In June 2017, the Chinese periodical Guancha reported that the Xinqingtan (literally “New Light Tank”), a mountain-going tank formerly known by the equally generic appellation ZTQ-105, had entered trials in Tibetan Plateau. The newspaper characterized these as “a show of force designed to deter the Indian military,” while a military spokesman stated on June 29 they were “aimed to test the tank’s performance and are not targeted at any country.”
As defense writer Robert Beckhusen recently observed, new spending in New Delhi to develop an Indian light tank is surely aimed at countering the Xinqingtan. India and China, of course, have been escalating the militarization of their Himalayan border for well over a decade. India is still bitter over China’s close relationship with Pakistan and its defeat by attacking Chinese forces in a border war in 1962, while Beijing still fumes over Indian asylum granted to the Dalai Lama. Troops from the regional powers recently engaged in a tense two-month standoff over Chinese construction through a mountain pass claimed by the country of Bhutan.
India’s Himalayan Tank-scapade
Light tanks began to fall out of favor way back in World War II. Romantic notions about light cavalry using their speed to race ahead and outmaneuver foes were dashed when vehicle like the Panzer II or M3 Stuart lost out time and time again when confronted with heavier tanks and fortified strong points due to a lack of firepower.
But light tanks aren’t really meant to win tank battles or fortified sieges. You win by bringing a light tank to a gunfight—somewhere the enemy isn’t prepared to fight tanks at all. In fact, this was a concept the Indian Army had already demonstrated in the Himalayas in 1948 during the first Indo-Pakistani war.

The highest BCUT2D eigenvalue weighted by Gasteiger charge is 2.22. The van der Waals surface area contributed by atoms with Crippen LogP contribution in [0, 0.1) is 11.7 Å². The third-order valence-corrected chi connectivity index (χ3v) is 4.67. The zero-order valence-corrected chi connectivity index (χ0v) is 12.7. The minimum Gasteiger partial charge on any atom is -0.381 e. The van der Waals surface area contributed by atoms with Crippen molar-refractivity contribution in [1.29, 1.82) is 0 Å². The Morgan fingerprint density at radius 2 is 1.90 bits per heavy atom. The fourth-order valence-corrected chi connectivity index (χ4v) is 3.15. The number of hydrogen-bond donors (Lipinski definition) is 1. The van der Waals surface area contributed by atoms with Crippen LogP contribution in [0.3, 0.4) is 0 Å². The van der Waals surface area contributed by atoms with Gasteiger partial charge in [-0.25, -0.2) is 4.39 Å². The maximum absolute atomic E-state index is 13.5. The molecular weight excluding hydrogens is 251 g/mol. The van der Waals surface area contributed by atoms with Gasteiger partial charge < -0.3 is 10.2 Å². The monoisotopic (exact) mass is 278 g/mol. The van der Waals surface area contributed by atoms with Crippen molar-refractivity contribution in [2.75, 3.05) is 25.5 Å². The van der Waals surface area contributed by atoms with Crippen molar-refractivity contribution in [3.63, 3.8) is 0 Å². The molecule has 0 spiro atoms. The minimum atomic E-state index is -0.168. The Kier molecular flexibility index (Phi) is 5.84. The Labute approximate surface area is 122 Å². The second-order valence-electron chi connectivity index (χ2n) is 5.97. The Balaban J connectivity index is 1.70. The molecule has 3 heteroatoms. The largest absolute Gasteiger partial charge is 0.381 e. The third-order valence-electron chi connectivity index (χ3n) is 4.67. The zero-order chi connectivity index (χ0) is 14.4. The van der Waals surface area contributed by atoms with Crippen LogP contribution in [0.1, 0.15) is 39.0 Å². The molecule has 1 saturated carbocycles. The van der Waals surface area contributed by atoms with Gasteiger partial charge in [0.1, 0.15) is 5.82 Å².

Indian troops were seeking to take back the city of Kargil from Pakistani forces, but first had to seize Zoji La pass—popularly known as the “the Path of Blizzards”—by traversing freezing terrain devoid of cover overlooked by entrenched Pakistani infantry. To make it happen, Indian General Thimayya had Indian sappers haul dismantled M5 Stuart light tanks of the 7th Cavalry from the regional capital of Srinagar to a staging area 11,500 feet above sea level, using a mule track and several fragile bridges with limited maximum weight tolerances. The turretless tank hulls at times had to be literally pushed by foot soldiers up steep inclines.
The under-gunned Stuart had not exactly distinguished itself in World War II. But when dozens of the re-assembled tanks stormed the pass on November 1 as part of a combined arms assault backed by infantry and artillery, the Pakistani troops were shocked to face any armor in such a remote location, and officers were recorded on radio voicing their disbelief at the panicky reports issuing from the frontline. By November 24, the little Stuart tanks had rolled into Kargil.
China’s Alpine Armor
The People’s Liberation Army had been secretive about the new tank, with early photos emerging in 2011 always featuring the turret swathed in camouflage netting. Later in October 2016, the manufacturer Norinco unveiled an export variant designated the VT-5, from which much of the information on the Xingqingtan has been gleaned—note, however, that it is unclear what distinguishes the VT-5 from the domestic model. Now, Chinese state television is airing footage of the Xinqingtan tanks on maneuvers on the Tibetan plateau.
The Xinqingtan weighs between 33 to 36 tons depending on the armor configuration, whereas contemporary Western or Russian main battle tanks typically tip the scales ranging from 50 to 70 tons. The design apparently is a downsized VT-4 export tank, which traces its lineage back to the Russian T-72. The lighter vehicle can be air dropped by parachute, though it is not amphibious.
The new design’s hull is made of welded steel—nothing special, though at least it’s not flammable lightweight aluminum—and it can fit modular add-on armor, including composite or Explosive Reactive Armor types, either of which might improve survivability versus missiles or rocket propelled grenades. However, at this weight class the Xinqingtan is unlikely to withstand a hit from a modern tank main gun, though it could prove resistant to the automatic cannons widely employed on infantry fighting vehicles.